Green Cheek Conure Care

Owning a bird is a serious decision and a big commitment. I know that is the case because I have experienced it myself. In this green cheek conure care article I will reveal some of our challenges as well as the way our life has changed since we own the parrot. Let’s get right into it!

Green Cheek Conure Care
Green Cheek Conure Care

This post may contain affiliate links. Affiliate links are great! 

Why? Because by purchasing through these links you to contribute to the growth of this website at no cost to you. Basically, you are helping me grow this blog so I can continue help people like you and me become even more awesome!

For more information please see Affiliate Disclosure.

Disclaimer: I am not a parrot expert, therefore the information in this site represents my opinion based on my experience. Please do not make decisions based solely on my articles. It helps to do further research.

    Parrot’s Most Important Accessory

    Since more than a year and a half, me and my partner are proud owners of a green cheek conure parrot (or Pyrrhura molinae) named Elvis. Our colorful birdie lives with us in our small apartment in his large parrot cage.

    Yes, the first thing to think about is getting a cage for your bird.


    We got a fairly large cage for our one small parakeet: 46cm(L) x 46cm(W) x 156cm (H), with 1.6cm bar space. Your parrot needs to have sufficient space in the cage to move around, as well as sufficient space for his food and water bowls. Additionally, his toys and sleeping corner should fit there too.

    Parrot Sleeping Corner on the Wooden Ladder

    Green Cheek Conure Food

    The second most important thing to consider when getting a bird is its food.

    We feed pellets to our conure every day, at the advice of our vet.

    For most favorite pellets of Elvis, visit this page.

    Our bird starts his day with a fresh tea spoon portion of pellets. They serve him as his breakfast and his brunch.

    At lunchtime, he gets raisins and a bowl of fresh fruit and vegetables. We are not making bird chop for him but rather give him his snacks fresh. Usually he gets apple, spinach and carrot. Sometimes he gets corn, boiled pasta, grapes, paprika or broccoli (it depends on what we have for lunch/dinner).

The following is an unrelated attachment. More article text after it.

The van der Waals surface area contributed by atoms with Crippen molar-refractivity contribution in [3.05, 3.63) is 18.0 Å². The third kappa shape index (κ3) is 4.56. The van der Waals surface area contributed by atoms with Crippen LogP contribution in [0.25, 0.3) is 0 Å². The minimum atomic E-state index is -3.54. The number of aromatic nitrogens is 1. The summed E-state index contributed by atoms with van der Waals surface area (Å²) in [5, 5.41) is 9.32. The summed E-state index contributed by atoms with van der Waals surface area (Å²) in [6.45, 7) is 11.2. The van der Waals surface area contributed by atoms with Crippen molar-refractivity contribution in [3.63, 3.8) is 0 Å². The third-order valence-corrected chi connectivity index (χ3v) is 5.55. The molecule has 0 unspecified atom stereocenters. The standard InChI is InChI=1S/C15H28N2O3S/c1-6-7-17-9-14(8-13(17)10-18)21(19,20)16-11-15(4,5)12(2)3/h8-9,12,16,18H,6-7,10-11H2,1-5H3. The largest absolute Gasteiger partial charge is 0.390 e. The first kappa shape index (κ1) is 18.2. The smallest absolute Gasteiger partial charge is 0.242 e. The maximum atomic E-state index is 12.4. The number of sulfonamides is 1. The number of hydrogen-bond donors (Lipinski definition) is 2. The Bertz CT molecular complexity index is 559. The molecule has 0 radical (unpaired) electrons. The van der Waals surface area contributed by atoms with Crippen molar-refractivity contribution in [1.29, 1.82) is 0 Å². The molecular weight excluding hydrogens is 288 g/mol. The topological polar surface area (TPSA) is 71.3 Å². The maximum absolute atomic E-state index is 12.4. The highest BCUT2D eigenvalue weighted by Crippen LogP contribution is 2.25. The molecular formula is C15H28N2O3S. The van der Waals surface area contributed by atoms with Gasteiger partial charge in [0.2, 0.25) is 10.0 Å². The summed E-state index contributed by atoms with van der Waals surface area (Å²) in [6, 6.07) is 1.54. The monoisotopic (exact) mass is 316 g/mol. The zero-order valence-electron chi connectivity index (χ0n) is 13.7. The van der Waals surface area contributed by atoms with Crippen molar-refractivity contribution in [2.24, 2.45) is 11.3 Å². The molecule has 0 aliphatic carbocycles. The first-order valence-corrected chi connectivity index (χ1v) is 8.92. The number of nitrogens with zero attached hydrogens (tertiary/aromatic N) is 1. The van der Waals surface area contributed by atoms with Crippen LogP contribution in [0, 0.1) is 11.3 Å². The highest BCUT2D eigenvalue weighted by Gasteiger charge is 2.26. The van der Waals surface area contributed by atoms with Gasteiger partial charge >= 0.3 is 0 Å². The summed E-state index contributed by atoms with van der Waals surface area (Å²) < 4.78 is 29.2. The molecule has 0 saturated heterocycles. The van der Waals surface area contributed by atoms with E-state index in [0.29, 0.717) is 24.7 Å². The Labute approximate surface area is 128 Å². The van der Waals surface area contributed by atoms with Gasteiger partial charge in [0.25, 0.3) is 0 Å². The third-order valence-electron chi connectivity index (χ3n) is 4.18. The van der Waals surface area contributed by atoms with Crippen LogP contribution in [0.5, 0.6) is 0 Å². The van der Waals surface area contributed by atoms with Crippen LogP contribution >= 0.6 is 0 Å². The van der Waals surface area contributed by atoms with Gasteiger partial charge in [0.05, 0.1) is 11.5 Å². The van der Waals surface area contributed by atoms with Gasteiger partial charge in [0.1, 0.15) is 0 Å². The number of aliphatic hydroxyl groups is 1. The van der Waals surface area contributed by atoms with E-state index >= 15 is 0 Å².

Later in the afternoon he gets his seeds and maybe some pieces of cracker or corn flakes.

    Absolutely to avoid foods are: avocado, onion, garlic, alcohol and chocolate.

    Preferably to stay away from human meals containing sugar, salt and fats.


    Green Cheek Conure Toys

    It is important that birds get several toys in their cages. The toys help them exercise and stay active while inside the cage and help stimulate their creativity and curiosity. By nature, parrots are social, active and curious, therefore they need their toys to keep busy.

    In his cage Elvis has plenty of toys. Right at the entrance he has three hanging balls that he has to give a push each time he enters the cage. Straight in front are two of his swings, a larger one that serves as an intermediary step before reaching the main perch and a smaller swing.

    On the left side of the cage on its top part is the big wooden ladder. That ladder serves as the ‘bedroom of the cage’. You guessed it, Elvis sleeps on the top side of the ladder every night. Under the ladder is his biting stick, or his ‘project’. He likes to bite the outside parts of the stick which keeps him busy when he is in the cage. Outside of the cage, he has various toys on his play area on top of the cage, on his Java tree and his guitar toy.

    Some toys are always in his travel cage, like his small swing and his small wooden ladder. When we travel with him, we top up the travel cage with some more toys and accessories from his main cage.

    Parrot Cage Toys with Parrot
    Parrot Cage Toys with Parrot
    Parrot Biting Stick in the Cage, "'the project'"
    Parrot Biting Stick in the Cage, ‘The Project’

    Green Cheek Conure Personality

    Parrots are social birds

    As mentioned before, parrots are social birds. In the wild they live together with other birds in flocks.

    The birds in our homes, just like the ones in the wild, are social birds and look to form their flock. Therefore, the humans that are around the parrot become the bird’s flock, with which the bird will want to bond and socialize.

    Green cheeks are also very vocal, they will certainly let you know if there is something you do that bothers them. For example, our bird gets very upset for loud noises that don’t let him rest or nap.

    Spoil Your Bird, You Both Deserve It!

    Wooden Bird Swing Perch for Small Sized Birds

    K&H Pet Products Snuggle-Up Bird Warmer

    Java Tree Minis Small Table Top Playstand

    Nutri-Berries Pet Bird Food

    Rope Ladder Bird Toy Attachment for Bird Cage

    Our parrot

    Our green cheek conure got used to us really quickly. From the very beginning when we let him out of the cage he would go straight to our shoulders. He still enjoys sitting on our shoulders as we lay on the couch watching TV or just walking around in the house.

    The challenge starts when he is left behind. If he is in the cage and we leave the room he would start screaming after us. If he is out of the cage and he did not manage to fly on us before we left the room he would start screaming too.